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Discussion Starter · #1 ·
Since I'm a newbie to the concours world and have seen lots of posts about detailing, paint markings & related, I'd like to post a question I don't think I've seen on here before. What do judges look for as far as the actual function of the car in the trailered class? Do I have to demonstrate the trans engages into drive & reverse, all electrical accessories operate? What kind of penalty for a failed component? Deductions for a car that has to be jump started?
On a related question I'd like to poll some owners to see just how much engine run time or driving your cars have done. The non-concours folks always joke about how the trailer queens aren't real cars anymore, just wondering if any cars out there have gotten anymore than to the end of your street & back. The engines look so amazing in some of these cars, it's hard to imagine they've been run for long, especially a FE big-block.
Does burnt paint around the exhaust ports get a deduction?
 

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MCA has no operational test, SAAC does everything but wipers. As far as driveability so do, some don't. My 500 got driven 1000 miles a year or so and is a SAAC/MCA concours gold car.
 

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Discussion Starter · #3 ·
Thanks for the input. As I said, I am a concours newbie. Functionallity will always be just as important to me personally being a professional Ford technician. Would I be an odd ball at a concours show, starting up my car, driving it out and into my trailer, and into it's show space in a trailered event?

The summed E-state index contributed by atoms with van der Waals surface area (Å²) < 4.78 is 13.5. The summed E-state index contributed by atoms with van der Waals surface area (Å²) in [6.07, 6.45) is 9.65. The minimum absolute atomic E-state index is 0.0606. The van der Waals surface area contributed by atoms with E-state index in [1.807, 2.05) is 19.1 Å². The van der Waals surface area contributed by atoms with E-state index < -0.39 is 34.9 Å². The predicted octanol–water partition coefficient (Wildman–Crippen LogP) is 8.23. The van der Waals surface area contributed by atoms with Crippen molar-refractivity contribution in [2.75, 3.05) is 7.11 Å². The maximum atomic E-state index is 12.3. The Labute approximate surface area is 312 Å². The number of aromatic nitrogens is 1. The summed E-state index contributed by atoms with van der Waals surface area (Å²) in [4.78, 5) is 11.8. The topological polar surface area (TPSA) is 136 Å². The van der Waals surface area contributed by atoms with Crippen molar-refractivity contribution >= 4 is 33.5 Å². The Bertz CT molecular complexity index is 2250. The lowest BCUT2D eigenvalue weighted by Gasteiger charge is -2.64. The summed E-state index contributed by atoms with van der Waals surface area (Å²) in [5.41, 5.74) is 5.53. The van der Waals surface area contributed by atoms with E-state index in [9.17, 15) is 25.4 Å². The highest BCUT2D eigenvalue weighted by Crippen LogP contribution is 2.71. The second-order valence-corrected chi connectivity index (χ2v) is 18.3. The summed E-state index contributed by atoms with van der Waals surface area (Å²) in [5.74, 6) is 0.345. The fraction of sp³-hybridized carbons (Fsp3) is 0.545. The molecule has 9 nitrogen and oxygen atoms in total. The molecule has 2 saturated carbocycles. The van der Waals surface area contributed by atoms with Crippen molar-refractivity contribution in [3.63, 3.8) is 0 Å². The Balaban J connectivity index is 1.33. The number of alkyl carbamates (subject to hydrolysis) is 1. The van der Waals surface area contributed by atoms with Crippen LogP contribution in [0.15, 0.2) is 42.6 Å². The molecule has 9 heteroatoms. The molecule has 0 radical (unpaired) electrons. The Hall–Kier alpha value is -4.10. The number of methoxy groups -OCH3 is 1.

I'd imagine with the MCA rules as you stated, more that a couple cars get pushed around.
 

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You would have to go through classification first and it would look funny to be pushing your car all the way through that line. Personally, I am against pushing cars onto the show field, including Thoroughbred and Unrestored. I understand why the owners of certain cars do it, but if the million dollar Pebble Beach-level concours Duesenbergs, etc., can drive, so should a Mustang. I would be most accepting of a very low mileage Unrestored car being pushed (less than 1,000 miles), however. Still, where is the joy in never driving your Mustang?

My coupe is trailered concours (Conservator class), but I do drive it. It never has been pushed onto a show field, and unless I have an unexpectedly dead battery, it's never going to happen.
 

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You don't have to drive through the clasification line,You can have them come to you and clasify it if you don't drive it or if you only drive it a limited distance.